Make us your home page

Whistle-blower: Engineering firm bilked feds on Everglades restoration

An Orlando federal judge unsealed a lawsuit Tuesday against one of the nation's biggest engineering firms, Post, Buckley, Schuh & Jernigan Inc., that alleges it cheated the Army Corps of Engineers out of roughly $15 million on an Everglades restoration project.

Kermit Prime Jr. of Isleworth was a senior vice president at the firm and helped negotiate the $90 million, 15-year contract, according to his suit.

But he later discovered the company was cheating the corps, his suit alleges, by telling the government that PBS&J paid its employees more than twice what it really did.

When it negotiated the contract in 2001, the firm included projected labor costs based on its then-workforce, according to the suit. But once work began, the firm hired lower-cost employees and did not update the corps or contract, the suit alleges.

That happened even though the contract banned the company from making any profits on those labor costs, the suit alleges.

Between 2001 and 2007, the firm booked a 23 percent profit on the contract, the suit says: $8.9 million in net income on billings of $38.6 million. But at the time, its executives were telling corps officials in Jacksonville that the profit margin was no more than 10 percent, the suit alleges.

The suit also accuses the firm of wrongfully firing Prime in 2009 because he complained twice to his boss, Robert Paulson, about the labor charges.

Prime is the former president of the Florida Engineering Society. He joined PBS&J in 1997 as director of its Central/North Florida environmental division and was promoted to national senior vice president for environmental engineering.

PBS&J was acquired by WS Atkins plc, a British company, last year. Carol Hobbs, a spokeswoman at its Winter Park office, said her company had not seen the suit and knew nothing about its allegations.

The suit was filed Dec. 29, 2010, but remained a secret until Tuesday, when U.S. District Judge Mary Scriven ordered it unsealed. The federal government, she wrote, had declined to pursue a case against PBS&J.

Federal law allows whistle-blowers to sue on behalf of the U.S. government in fraud cases and keep a portion for themselves. Prime is asking for one-fourth of the money generated by the suit.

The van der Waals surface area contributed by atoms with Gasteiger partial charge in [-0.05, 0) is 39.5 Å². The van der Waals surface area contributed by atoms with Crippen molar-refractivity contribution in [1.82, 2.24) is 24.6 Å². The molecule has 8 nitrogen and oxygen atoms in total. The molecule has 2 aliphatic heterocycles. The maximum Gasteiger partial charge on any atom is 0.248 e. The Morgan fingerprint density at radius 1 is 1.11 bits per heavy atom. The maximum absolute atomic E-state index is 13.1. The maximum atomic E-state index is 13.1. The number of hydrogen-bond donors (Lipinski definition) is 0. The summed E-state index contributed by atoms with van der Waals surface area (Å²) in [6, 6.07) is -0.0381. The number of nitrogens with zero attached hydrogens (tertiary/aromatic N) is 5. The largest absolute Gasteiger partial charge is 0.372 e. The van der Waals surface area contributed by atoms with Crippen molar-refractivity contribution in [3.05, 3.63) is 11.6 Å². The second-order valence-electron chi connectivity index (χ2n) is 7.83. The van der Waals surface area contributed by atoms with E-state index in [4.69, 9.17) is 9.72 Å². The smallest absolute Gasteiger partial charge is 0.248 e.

Prime's attorney, David S. Oliver of Orlando, estimated the labor overcharges at $15 million to $20 million.

The corps' Everglades project is one of the world's largest eco-system restoration jobs, encompassing 18,000 square miles. It's projected to cost $7.8 billion and take 30 years to complete. When the corps sought private engineering help, PBS&J formed a partnership with Parsons Corp. and was hired. Parsons Corp. is also a defendant in the suit.

Whistle-blower: Engineering firm bilked feds on Everglades restoration 12/14/11 [Last modified: Wednesday, December 14, 2011 8:34pm]
Photo reprints | Article reprints

© 2017 Tampa Bay Times


Join the discussion: Click to view comments, add yours

  1. 'Road to Nowhere' is back: Next phase of Suncoast Parkway coming


    Despite intense public opposition and dubious traffic projections, the Florida Department of Transportation has announced that construction of the toll road known as "Suncoast 2" is expected to start in early 2018.

    The Suncoast Parkway ends at U.S. 98 just south of Citrus County. For years residents have opposed extending the toll road, a project dubbed the "Suncoast 2" into Citrus County. But state officials recently announced that the Suncoast 2 should start construction in early 2018. [Stephen J. Coddington  |  TIMES]
  2. A sports rout on Wall Street


    NEW YORK — Sporting goods retailers can't shake their losing streak.

  3. Grocery chain Aldi hosting hiring event in Brandon Aug. 24


    BRANDON — German grocery chain Aldi is holding a hiring event for its Brandon store Aug. 24. It is looking to fill store associate, shift manager and manager trainee positions.

  4. Lightning owner Jeff Vinik backs film company pursuing global blockbusters


    TAMPA — Jeff Vinik's latest investment might be coming to a theater near you.

    Jeff Vinik, Tampa Bay Lightning owner, invested in a new movie company looking to appeal to a global audience. | [Times file photo]
  5. Trigaux: Look to new Inc. 5000 rankings for Tampa Bay's future heavyweights


    There's a whole lotta fast-growing private companies here in Tampa Bay. Odds are good you have not heard of most of them.


    Kyle Taylor, CEO and founder of The Penny Hoarder, fills a glass for his employees this past Wednesday as the young St. Petersburg personal advice business celebrates its landing at No. 25 on the 2017 Inc. 5000 list of the fastest growing private companies in the country. Taylor, still in his 20s, wins kudos from executive editor Alexis Grant for keeping the firm's culture innovative. The business ranked No. 32 last year. [DIRK SHADD   |   Times]